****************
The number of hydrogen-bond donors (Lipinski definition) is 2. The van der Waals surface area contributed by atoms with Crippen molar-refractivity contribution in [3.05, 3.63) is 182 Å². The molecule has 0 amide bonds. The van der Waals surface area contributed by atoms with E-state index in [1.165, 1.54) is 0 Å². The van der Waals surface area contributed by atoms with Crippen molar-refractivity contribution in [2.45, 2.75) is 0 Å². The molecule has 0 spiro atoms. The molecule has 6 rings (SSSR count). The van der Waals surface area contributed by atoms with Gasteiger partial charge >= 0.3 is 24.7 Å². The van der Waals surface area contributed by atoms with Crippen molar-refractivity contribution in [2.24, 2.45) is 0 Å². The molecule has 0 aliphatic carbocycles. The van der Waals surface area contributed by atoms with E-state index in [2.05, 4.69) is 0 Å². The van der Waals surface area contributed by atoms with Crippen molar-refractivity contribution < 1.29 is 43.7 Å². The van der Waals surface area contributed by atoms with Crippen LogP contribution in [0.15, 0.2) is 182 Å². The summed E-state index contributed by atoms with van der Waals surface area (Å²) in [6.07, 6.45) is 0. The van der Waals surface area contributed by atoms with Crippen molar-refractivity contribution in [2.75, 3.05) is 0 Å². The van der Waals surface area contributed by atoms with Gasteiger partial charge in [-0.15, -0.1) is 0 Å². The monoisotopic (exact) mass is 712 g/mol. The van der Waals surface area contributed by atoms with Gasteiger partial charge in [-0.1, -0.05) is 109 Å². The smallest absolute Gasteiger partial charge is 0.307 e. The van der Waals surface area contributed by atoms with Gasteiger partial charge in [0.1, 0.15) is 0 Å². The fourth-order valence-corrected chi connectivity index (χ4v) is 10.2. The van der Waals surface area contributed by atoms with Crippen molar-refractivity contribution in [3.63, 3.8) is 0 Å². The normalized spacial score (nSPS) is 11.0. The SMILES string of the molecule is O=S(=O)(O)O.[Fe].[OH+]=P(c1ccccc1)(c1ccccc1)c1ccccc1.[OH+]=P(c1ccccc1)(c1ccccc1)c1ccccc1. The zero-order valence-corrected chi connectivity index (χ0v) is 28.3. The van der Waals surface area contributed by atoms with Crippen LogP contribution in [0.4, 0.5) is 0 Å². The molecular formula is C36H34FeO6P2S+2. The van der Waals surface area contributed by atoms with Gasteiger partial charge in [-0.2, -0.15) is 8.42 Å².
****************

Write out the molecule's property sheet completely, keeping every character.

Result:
The number of hydrogen-bond donors (Lipinski definition) is 2. The van der Waals surface area contributed by atoms with Crippen molar-refractivity contribution in [3.05, 3.63) is 182 Å². The molecule has 0 amide bonds. The van der Waals surface area contributed by atoms with E-state index in [1.165, 1.54) is 0 Å². The van der Waals surface area contributed by atoms with Crippen molar-refractivity contribution in [2.45, 2.75) is 0 Å². The molecule has 0 spiro atoms. The molecule has 6 rings (SSSR count). The van der Waals surface area contributed by atoms with Gasteiger partial charge >= 0.3 is 24.7 Å². The van der Waals surface area contributed by atoms with Crippen molar-refractivity contribution in [2.24, 2.45) is 0 Å². The molecule has 0 aliphatic carbocycles. The van der Waals surface area contributed by atoms with E-state index in [2.05, 4.69) is 0 Å². The van der Waals surface area contributed by atoms with Crippen molar-refractivity contribution < 1.29 is 43.7 Å². The van der Waals surface area contributed by atoms with Crippen LogP contribution in [0.15, 0.2) is 182 Å². The summed E-state index contributed by atoms with van der Waals surface area (Å²) in [6.07, 6.45) is 0. The van der Waals surface area contributed by atoms with Crippen molar-refractivity contribution in [2.75, 3.05) is 0 Å². The van der Waals surface area contributed by atoms with Gasteiger partial charge in [-0.15, -0.1) is 0 Å². The monoisotopic (exact) mass is 712 g/mol. The van der Waals surface area contributed by atoms with Gasteiger partial charge in [-0.1, -0.05) is 109 Å². The smallest absolute Gasteiger partial charge is 0.307 e. The van der Waals surface area contributed by atoms with Gasteiger partial charge in [0.1, 0.15) is 0 Å². The fourth-order valence-corrected chi connectivity index (χ4v) is 10.2. The van der Waals surface area contributed by atoms with Crippen molar-refractivity contribution in [3.63, 3.8) is 0 Å². The normalized spacial score (nSPS) is 11.0. The SMILES string of the molecule is O=S(=O)(O)O.[Fe].[OH+]=P(c1ccccc1)(c1ccccc1)c1ccccc1.[OH+]=P(c1ccccc1)(c1ccccc1)c1ccccc1. The zero-order valence-corrected chi connectivity index (χ0v) is 28.3. The van der Waals surface area contributed by atoms with Crippen LogP contribution in [0.4, 0.5) is 0 Å². The molecular formula is C36H34FeO6P2S+2. The van der Waals surface area contributed by atoms with Gasteiger partial charge in [-0.2, -0.15) is 8.42 Å².